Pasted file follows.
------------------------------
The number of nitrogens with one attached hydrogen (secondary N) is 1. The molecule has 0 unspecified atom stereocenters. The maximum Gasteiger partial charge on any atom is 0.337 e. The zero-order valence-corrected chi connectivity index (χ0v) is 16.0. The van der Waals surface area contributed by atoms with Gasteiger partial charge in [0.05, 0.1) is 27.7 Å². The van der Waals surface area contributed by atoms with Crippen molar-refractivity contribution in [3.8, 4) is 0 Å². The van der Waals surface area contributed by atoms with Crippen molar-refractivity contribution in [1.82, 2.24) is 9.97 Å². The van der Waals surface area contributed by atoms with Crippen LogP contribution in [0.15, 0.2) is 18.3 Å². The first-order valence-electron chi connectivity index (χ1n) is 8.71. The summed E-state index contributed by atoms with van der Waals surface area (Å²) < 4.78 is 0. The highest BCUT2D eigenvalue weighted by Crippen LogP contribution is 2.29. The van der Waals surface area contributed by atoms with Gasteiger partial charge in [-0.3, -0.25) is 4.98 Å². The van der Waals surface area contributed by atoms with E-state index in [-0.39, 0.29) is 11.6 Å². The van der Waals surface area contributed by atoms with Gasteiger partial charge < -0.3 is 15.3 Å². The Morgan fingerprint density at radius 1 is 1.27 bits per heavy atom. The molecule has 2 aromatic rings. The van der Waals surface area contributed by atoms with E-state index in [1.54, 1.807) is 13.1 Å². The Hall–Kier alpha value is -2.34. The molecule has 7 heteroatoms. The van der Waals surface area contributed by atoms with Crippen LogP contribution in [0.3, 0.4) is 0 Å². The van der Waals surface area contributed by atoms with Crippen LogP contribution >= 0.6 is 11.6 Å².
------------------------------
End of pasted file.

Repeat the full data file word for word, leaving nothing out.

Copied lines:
The number of nitrogens with one attached hydrogen (secondary N) is 1. The molecule has 0 unspecified atom stereocenters. The maximum Gasteiger partial charge on any atom is 0.337 e. The zero-order valence-corrected chi connectivity index (χ0v) is 16.0. The van der Waals surface area contributed by atoms with Gasteiger partial charge in [0.05, 0.1) is 27.7 Å². The van der Waals surface area contributed by atoms with Crippen molar-refractivity contribution in [3.8, 4) is 0 Å². The van der Waals surface area contributed by atoms with Crippen molar-refractivity contribution in [1.82, 2.24) is 9.97 Å². The van der Waals surface area contributed by atoms with Crippen LogP contribution in [0.15, 0.2) is 18.3 Å². The first-order valence-electron chi connectivity index (χ1n) is 8.71. The summed E-state index contributed by atoms with van der Waals surface area (Å²) < 4.78 is 0. The highest BCUT2D eigenvalue weighted by Crippen LogP contribution is 2.29. The van der Waals surface area contributed by atoms with Gasteiger partial charge in [-0.3, -0.25) is 4.98 Å². The van der Waals surface area contributed by atoms with E-state index in [-0.39, 0.29) is 11.6 Å². The van der Waals surface area contributed by atoms with Gasteiger partial charge < -0.3 is 15.3 Å². The Morgan fingerprint density at radius 1 is 1.27 bits per heavy atom. The molecule has 2 aromatic rings. The van der Waals surface area contributed by atoms with E-state index in [1.54, 1.807) is 13.1 Å². The Hall–Kier alpha value is -2.34. The molecule has 7 heteroatoms. The van der Waals surface area contributed by atoms with Crippen LogP contribution in [0.3, 0.4) is 0 Å². The van der Waals surface area contributed by atoms with Crippen LogP contribution >= 0.6 is 11.6 Å².